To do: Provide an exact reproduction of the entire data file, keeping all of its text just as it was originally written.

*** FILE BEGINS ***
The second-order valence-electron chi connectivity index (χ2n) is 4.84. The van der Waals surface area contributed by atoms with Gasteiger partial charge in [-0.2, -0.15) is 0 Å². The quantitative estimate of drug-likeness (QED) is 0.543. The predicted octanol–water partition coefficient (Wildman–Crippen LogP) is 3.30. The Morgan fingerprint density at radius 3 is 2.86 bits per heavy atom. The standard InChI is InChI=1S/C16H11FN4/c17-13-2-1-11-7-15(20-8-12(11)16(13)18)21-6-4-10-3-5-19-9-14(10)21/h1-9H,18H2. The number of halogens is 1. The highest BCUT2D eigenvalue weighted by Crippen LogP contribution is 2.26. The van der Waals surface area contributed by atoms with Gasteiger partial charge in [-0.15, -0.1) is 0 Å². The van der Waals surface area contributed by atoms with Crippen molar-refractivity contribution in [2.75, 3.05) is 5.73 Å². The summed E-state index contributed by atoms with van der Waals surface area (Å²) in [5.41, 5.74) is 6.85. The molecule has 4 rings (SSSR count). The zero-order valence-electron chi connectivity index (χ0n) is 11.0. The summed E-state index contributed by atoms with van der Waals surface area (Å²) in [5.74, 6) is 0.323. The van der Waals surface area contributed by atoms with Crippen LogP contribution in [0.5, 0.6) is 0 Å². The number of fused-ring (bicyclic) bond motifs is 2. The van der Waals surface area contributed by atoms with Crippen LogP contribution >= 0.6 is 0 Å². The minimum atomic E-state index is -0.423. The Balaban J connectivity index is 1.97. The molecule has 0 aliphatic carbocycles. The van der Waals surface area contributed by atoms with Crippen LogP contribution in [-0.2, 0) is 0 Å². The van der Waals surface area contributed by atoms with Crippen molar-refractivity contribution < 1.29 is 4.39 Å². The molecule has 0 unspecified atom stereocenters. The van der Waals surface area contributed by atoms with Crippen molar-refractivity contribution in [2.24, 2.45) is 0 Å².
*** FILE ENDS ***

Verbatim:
The second-order valence-electron chi connectivity index (χ2n) is 4.84. The van der Waals surface area contributed by atoms with Gasteiger partial charge in [-0.2, -0.15) is 0 Å². The quantitative estimate of drug-likeness (QED) is 0.543. The predicted octanol–water partition coefficient (Wildman–Crippen LogP) is 3.30. The Morgan fingerprint density at radius 3 is 2.86 bits per heavy atom. The standard InChI is InChI=1S/C16H11FN4/c17-13-2-1-11-7-15(20-8-12(11)16(13)18)21-6-4-10-3-5-19-9-14(10)21/h1-9H,18H2. The number of halogens is 1. The highest BCUT2D eigenvalue weighted by Crippen LogP contribution is 2.26. The van der Waals surface area contributed by atoms with Gasteiger partial charge in [-0.15, -0.1) is 0 Å². The van der Waals surface area contributed by atoms with Crippen molar-refractivity contribution in [2.75, 3.05) is 5.73 Å². The summed E-state index contributed by atoms with van der Waals surface area (Å²) in [5.41, 5.74) is 6.85. The molecule has 4 rings (SSSR count). The zero-order valence-electron chi connectivity index (χ0n) is 11.0. The summed E-state index contributed by atoms with van der Waals surface area (Å²) in [5.74, 6) is 0.323. The van der Waals surface area contributed by atoms with Crippen LogP contribution in [0.5, 0.6) is 0 Å². The number of fused-ring (bicyclic) bond motifs is 2. The van der Waals surface area contributed by atoms with Crippen LogP contribution >= 0.6 is 0 Å². The minimum atomic E-state index is -0.423. The Balaban J connectivity index is 1.97. The molecule has 0 aliphatic carbocycles. The van der Waals surface area contributed by atoms with Crippen LogP contribution in [-0.2, 0) is 0 Å². The van der Waals surface area contributed by atoms with Crippen molar-refractivity contribution < 1.29 is 4.39 Å². The molecule has 0 unspecified atom stereocenters. The van der Waals surface area contributed by atoms with Crippen molar-refractivity contribution in [2.24, 2.45) is 0 Å².